‘Evil’ people to blame for Kavanaugh controversy: President Trump

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PHOTO: Judge Brett Kavanaugh testifies to the Senate Judiciary Committee during his Supreme Court confirmation hearing in the Dirksen Senate Office Building on Capitol Hill, Sept. 27, 2018.


The controversy over the sexual assault allegations against incoming Supreme Court Justice Brett Kavanaugh constituted a “disgraceful situation, brought about by people that are evil,” President Donald Trump stated Monday as he celebrated his party’s success in confirming the judge during a speech to law enforcement officials in Florida.

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“He’s a great person and it was very, very unfair what happened to him,” Trump said during remarks to the International Association of Chiefs of Police’s annual convention. “False charges. False accusations. Horrible statements that were totally untrue that he knew nothing about.”

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Judge Brett Kavanaugh testifies to the Senate Judiciary Committee during his Supreme Court confirmation hearing in the Dirksen Senate Office Building on Capitol Hill, Sept. 27, 2018.

“It was a disgraceful situation, brought about people that are evil,” the president added, though it was unclear whether he was referring to Kavanaugh’s accusers, Senate Democrats opposing his confirmation, or other unnamed individuals.

Trump has previously delivered mixed messages about Christine Blasey Ford, the woman who appeared before the Senate Judiciary Committee to detail her claims that she was sexually assaulted by Kavanaugh when they were teenagers. Kavanaugh has denied the allegation.

The day following Ford’s appearance, the president said he believed her testimony “was very compelling” and that she was a “very credible witness.”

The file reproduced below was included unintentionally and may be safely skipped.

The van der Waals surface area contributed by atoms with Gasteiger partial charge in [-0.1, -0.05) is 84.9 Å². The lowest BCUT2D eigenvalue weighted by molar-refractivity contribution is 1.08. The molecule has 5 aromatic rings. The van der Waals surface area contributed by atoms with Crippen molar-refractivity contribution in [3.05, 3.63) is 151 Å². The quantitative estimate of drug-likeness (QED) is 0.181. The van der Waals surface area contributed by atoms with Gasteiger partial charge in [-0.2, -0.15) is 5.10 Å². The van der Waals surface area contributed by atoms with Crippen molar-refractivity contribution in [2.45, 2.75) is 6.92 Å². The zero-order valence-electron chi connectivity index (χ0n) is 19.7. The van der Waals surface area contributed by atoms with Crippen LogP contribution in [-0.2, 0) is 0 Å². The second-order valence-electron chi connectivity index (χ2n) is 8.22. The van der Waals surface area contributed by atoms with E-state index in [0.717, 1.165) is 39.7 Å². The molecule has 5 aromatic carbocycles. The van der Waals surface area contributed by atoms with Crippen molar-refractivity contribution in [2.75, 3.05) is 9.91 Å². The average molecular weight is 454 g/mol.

But days later, during a campaign rally in Mississippi, Trump mocked Ford, eliciting laughter from his audience as he mimicked her inability to remember additional details from the evening of the alleged incident.

“‘I don’t know. I don’t know. Upstairs? Downstairs? Where was it? I don’t know. But I had one beer. That’s the only thing I remember,’” Trump said at the event, impersonating Ford.

The president additionally lauded efforts by both Kavanaugh and Senate Republicans to keep working towards the confirmation process amid the controversy, claiming that “a lot of people would’ve said, ‘let’s give it up, let’s go a different direction.'”

“We all toughed it out together and I have to thank the Republican senators that fought so hard for this because it wasn’t easy,” Trump said. “And it was a great honor to be involved in the situation.”

Trump will have an additional opportunity to celebrate the confirmation Monday evening when he and Kavanaugh participate in a ceremonial swearing-in ceremony at the White House at 7:00 p.m.

Kavanaugh was officially sworn in Saturday night following the 50-48 vote in which he was confirmed by the Senate. Chief Justice John Roberts and retired Associate Justice Anthony Kennedy, whose seat Kavanaugh is inheriting, delivered the oath to the judge.



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